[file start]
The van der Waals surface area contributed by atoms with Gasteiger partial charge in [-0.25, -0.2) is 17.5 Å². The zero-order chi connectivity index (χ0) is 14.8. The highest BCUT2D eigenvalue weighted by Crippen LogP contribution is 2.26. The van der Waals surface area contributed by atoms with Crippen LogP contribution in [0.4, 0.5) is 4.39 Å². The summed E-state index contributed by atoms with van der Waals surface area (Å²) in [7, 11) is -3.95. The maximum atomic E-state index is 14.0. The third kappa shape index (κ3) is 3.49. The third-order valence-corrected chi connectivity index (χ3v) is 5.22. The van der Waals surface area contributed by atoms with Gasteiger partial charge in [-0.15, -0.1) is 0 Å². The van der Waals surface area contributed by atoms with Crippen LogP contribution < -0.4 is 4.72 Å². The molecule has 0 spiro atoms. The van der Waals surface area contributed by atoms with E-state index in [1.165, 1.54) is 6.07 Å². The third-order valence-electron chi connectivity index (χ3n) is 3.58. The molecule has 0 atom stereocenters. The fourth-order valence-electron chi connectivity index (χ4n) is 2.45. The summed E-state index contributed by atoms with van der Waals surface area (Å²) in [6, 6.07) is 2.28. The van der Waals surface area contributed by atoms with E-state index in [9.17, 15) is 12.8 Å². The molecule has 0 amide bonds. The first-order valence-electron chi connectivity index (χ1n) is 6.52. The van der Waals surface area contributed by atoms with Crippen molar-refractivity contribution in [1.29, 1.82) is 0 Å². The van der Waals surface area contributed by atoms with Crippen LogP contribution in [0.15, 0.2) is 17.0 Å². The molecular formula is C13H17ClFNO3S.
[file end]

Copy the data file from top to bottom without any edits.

The van der Waals surface area contributed by atoms with Gasteiger partial charge in [-0.25, -0.2) is 17.5 Å². The zero-order chi connectivity index (χ0) is 14.8. The highest BCUT2D eigenvalue weighted by Crippen LogP contribution is 2.26. The van der Waals surface area contributed by atoms with Crippen LogP contribution in [0.4, 0.5) is 4.39 Å². The summed E-state index contributed by atoms with van der Waals surface area (Å²) in [7, 11) is -3.95. The maximum atomic E-state index is 14.0. The third kappa shape index (κ3) is 3.49. The third-order valence-corrected chi connectivity index (χ3v) is 5.22. The van der Waals surface area contributed by atoms with Gasteiger partial charge in [-0.15, -0.1) is 0 Å². The van der Waals surface area contributed by atoms with Crippen LogP contribution < -0.4 is 4.72 Å². The molecule has 0 spiro atoms. The van der Waals surface area contributed by atoms with E-state index in [1.165, 1.54) is 6.07 Å². The third-order valence-electron chi connectivity index (χ3n) is 3.58. The molecule has 0 atom stereocenters. The fourth-order valence-electron chi connectivity index (χ4n) is 2.45. The summed E-state index contributed by atoms with van der Waals surface area (Å²) in [6, 6.07) is 2.28. The van der Waals surface area contributed by atoms with E-state index in [9.17, 15) is 12.8 Å². The molecule has 0 amide bonds. The first-order valence-electron chi connectivity index (χ1n) is 6.52. The van der Waals surface area contributed by atoms with Crippen molar-refractivity contribution in [1.29, 1.82) is 0 Å². The van der Waals surface area contributed by atoms with Crippen LogP contribution in [0.15, 0.2) is 17.0 Å². The molecular formula is C13H17ClFNO3S.